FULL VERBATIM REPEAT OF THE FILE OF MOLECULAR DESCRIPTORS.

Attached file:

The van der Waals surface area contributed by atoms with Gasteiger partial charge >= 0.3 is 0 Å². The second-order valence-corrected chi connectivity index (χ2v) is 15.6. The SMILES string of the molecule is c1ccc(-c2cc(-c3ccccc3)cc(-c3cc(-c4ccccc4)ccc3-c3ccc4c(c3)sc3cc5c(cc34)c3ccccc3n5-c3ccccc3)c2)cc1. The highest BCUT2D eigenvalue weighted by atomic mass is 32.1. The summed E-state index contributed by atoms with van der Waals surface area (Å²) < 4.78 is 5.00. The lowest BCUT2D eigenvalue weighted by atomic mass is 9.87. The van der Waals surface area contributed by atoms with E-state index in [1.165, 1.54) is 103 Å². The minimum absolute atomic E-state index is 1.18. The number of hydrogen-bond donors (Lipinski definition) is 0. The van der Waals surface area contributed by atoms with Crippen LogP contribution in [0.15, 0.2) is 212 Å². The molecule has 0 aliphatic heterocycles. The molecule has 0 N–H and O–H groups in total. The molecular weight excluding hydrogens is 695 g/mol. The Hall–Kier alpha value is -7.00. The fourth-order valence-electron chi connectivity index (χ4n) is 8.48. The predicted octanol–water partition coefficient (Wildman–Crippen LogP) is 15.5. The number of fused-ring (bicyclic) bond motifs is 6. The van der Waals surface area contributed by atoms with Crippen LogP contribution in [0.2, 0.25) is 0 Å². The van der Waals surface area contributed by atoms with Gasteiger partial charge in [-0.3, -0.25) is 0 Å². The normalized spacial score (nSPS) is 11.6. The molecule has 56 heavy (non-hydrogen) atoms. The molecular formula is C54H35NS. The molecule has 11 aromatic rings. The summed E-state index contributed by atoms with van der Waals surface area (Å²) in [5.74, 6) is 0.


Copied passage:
The van der Waals surface area contributed by atoms with Gasteiger partial charge >= 0.3 is 0 Å². The second-order valence-corrected chi connectivity index (χ2v) is 15.6. The SMILES string of the molecule is c1ccc(-c2cc(-c3ccccc3)cc(-c3cc(-c4ccccc4)ccc3-c3ccc4c(c3)sc3cc5c(cc34)c3ccccc3n5-c3ccccc3)c2)cc1. The highest BCUT2D eigenvalue weighted by atomic mass is 32.1. The summed E-state index contributed by atoms with van der Waals surface area (Å²) < 4.78 is 5.00. The lowest BCUT2D eigenvalue weighted by atomic mass is 9.87. The van der Waals surface area contributed by atoms with E-state index in [1.165, 1.54) is 103 Å². The minimum absolute atomic E-state index is 1.18. The number of hydrogen-bond donors (Lipinski definition) is 0. The van der Waals surface area contributed by atoms with Crippen LogP contribution in [0.15, 0.2) is 212 Å². The molecule has 0 aliphatic heterocycles. The molecule has 0 N–H and O–H groups in total. The molecular weight excluding hydrogens is 695 g/mol. The Hall–Kier alpha value is -7.00. The fourth-order valence-electron chi connectivity index (χ4n) is 8.48. The predicted octanol–water partition coefficient (Wildman–Crippen LogP) is 15.5. The number of fused-ring (bicyclic) bond motifs is 6. The van der Waals surface area contributed by atoms with Crippen LogP contribution in [0.2, 0.25) is 0 Å². The van der Waals surface area contributed by atoms with Gasteiger partial charge in [-0.3, -0.25) is 0 Å². The normalized spacial score (nSPS) is 11.6. The molecule has 56 heavy (non-hydrogen) atoms. The molecular formula is C54H35NS. The molecule has 11 aromatic rings. The summed E-state index contributed by atoms with van der Waals surface area (Å²) in [5.74, 6) is 0.